Coach Practices What He Preaches

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Coach Practices What He Preaches

Unread postby rainbowgirl28 » Thu Mar 17, 2005 12:24 pm

Coach practices what he preaches
By Fred Fehr
SNS Sports Editor

Shawnee track coach Forrest Simpson is an avid runner, compiling about 50 miles a week. Simpson competes in numerous road races and continues to challenge himself as well as his tracksters.
When Forrest Simpson tells his Shawnee track members to step up their running workouts, they would be wise to listen.

Because when it comes to running, the man barking out the orders practices what he preaches.

Running Fever didn't infect Simpson until he was 38. The bathroom scale was becoming a tad bit of a personal enemy, and Simpson also needed an outlet for his competitive nature.

So Simpson started running with a group of adults -- in the wee hours of the morning -- before launching his day as an Edmond Middle School teacher and coach.

For the next six years, Simpson was steadfast in his five-mile-a-day habit -- then he kicked into a higher gear.

"The last two or three years, I have run a little more, about 50 miles a week," he said.

After entering his first road race in 1996 at Hafer Park in Edmond, Simpson has maintained a consistently high competitive pace. For the last nine years, he has averaged eight or nine road races a year.

Included in his road race resume´ are three marathons -- including Wichita experiences in 1997 and 1999.

But it was at Florida's Disney Marathon in January that Simpson surprised himself. Competing in the 45-49 age group, a division with more than 200 entrants, Simpson covered the 26.2 mile event in 3:04.35. That was not only the fourth-best time in his division but it was the 53rd-best time overall -- a sparkling feat considering there were more than 11,000 runners (men and women).

"I didn't think I could place that high, but I thought I could run that time," Simpson said. "I thought with that many runners, a lot more people would have been faster.

"There was no prize money offered, and that keeps a lot of the top masters runners out of the competition. So you have to keep it in perspective."

Simpson's humility aside, there are few athletic endeavors that come close to requiring the stamina and grit of a marathon.

"In Florida, I was at my goal-mile pace until about mile 20," Simpson said. "Then I started getting slower and slower. For me, it's just hard to make your body go at that point. You reach the point when you don't want to take more steps, but you have to."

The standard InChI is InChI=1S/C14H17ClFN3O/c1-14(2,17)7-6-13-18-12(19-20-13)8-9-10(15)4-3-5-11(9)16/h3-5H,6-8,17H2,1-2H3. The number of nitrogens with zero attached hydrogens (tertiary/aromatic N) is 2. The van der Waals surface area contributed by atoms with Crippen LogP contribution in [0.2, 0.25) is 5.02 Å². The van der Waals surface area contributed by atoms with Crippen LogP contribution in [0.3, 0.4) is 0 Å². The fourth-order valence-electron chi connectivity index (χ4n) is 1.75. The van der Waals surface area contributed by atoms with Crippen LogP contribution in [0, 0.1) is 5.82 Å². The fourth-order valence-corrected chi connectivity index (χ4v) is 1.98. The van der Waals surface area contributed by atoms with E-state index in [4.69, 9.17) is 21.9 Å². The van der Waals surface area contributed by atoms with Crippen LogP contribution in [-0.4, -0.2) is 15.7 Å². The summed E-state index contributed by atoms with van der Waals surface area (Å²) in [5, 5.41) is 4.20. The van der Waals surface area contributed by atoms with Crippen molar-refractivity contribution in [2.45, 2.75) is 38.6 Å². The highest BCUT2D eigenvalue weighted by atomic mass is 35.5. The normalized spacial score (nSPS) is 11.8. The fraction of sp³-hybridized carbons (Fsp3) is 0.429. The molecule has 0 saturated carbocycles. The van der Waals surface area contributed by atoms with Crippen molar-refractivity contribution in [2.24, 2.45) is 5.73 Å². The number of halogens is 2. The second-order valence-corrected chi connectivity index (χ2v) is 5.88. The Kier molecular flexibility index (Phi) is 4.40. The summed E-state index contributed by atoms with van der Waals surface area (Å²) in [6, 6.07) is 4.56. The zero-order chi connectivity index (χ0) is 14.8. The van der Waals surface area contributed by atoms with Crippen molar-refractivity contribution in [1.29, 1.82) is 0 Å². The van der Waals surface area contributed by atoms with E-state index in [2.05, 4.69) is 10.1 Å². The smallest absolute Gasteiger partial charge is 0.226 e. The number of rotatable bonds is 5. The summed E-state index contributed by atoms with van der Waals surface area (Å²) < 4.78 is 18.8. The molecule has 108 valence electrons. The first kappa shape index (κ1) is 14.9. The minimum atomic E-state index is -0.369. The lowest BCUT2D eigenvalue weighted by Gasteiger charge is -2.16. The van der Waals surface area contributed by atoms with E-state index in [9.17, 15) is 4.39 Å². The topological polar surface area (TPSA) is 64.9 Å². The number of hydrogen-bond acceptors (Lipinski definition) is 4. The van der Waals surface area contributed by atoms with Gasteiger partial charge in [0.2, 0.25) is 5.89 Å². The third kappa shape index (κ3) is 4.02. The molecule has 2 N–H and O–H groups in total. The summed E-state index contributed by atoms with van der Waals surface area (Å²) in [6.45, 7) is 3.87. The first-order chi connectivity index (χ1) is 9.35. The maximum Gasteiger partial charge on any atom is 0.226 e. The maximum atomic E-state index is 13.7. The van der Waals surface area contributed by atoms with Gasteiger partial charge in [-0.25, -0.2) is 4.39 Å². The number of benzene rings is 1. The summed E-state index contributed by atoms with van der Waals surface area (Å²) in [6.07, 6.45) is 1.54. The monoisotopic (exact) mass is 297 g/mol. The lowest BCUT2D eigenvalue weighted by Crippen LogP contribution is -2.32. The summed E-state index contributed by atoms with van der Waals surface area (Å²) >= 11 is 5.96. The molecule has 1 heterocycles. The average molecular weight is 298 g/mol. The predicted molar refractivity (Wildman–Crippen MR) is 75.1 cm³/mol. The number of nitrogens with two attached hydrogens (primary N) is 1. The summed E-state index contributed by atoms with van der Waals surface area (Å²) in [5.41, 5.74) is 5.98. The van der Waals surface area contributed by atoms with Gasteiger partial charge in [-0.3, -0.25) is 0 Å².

The SHS track and cross country squads have been a reflection of Simpson's competitive spirit. In his first year (1999) at the cross country helm, the Wolves had just one state qualifier in Paul Wright. The 2000 squad improved to an eighth-place finish, and the cross country program exploded with state championships in 2001 and 2002. The last two cross country editions have finished third and fifth, respectively, at the state meet.

And after logging regional championships in 2002 and 2003, last year's SHS track squad was the state runner-up to Altus at the Class 5A meet.

As for Shawnee's state hopes this spring, Simpson is very optimistic. "I think we can be in the top three in our class, and we have a chance to win it all," he said.

"One thing we have that sets us apart from other schools is that we have some people that can really coach the specialty events, like Scott Wilkinson in the pole vault and Mark Betterton with the hurdlers and sprinters. Not many schools have coaches that are that skilled with their events."

When Simpson enlarged his running realm nine years ago, he had no idea that he would become so dedicated.

"I run early in the morning, about 5 a.m. I don't like to run in hard rain, but I will run when it is really cold. Once you get warmed up, that's not a big deal.

"When I first started running, a marathon seemed outrageous."

When Simpson launched his competitive running drills nine years ago, he weighed about 170. Nine years later, his weight fluctuates between 155-160.

"I eat quite a bit late in the morning and at lunch, but not so much at dinner," he said.

Simpson realizes his early-to-bed, early-to-rise running workouts aren't very appealing to the majority. "I'd be kidding if I didn't say it's hard to get going sometimes in the morning," he said.

So while the majority of us continue to snooze, Simpson will be striding along his usual route -- up and down MacArthur Street and around the airport trail.

"I really enjoy competing," Simpson said. "That is what keeps me motivated to stay in shape and hit the road."

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Unread postby vaulter870 » Thu Mar 17, 2005 1:53 pm

wish i had a vault coach like that. or that at lest tried to be like that
If you cant do it right , do if 10000 more times till you can

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Re: Coach Practices What He Preaches

Unread postby pvchef23 » Sun Sep 02, 2012 12:30 pm

My track coach in HS ran daily, too. He would run in his regular clothes. He had many championship XC, indoor and outdoor teams over his career. Crap... now I have to get out and run...


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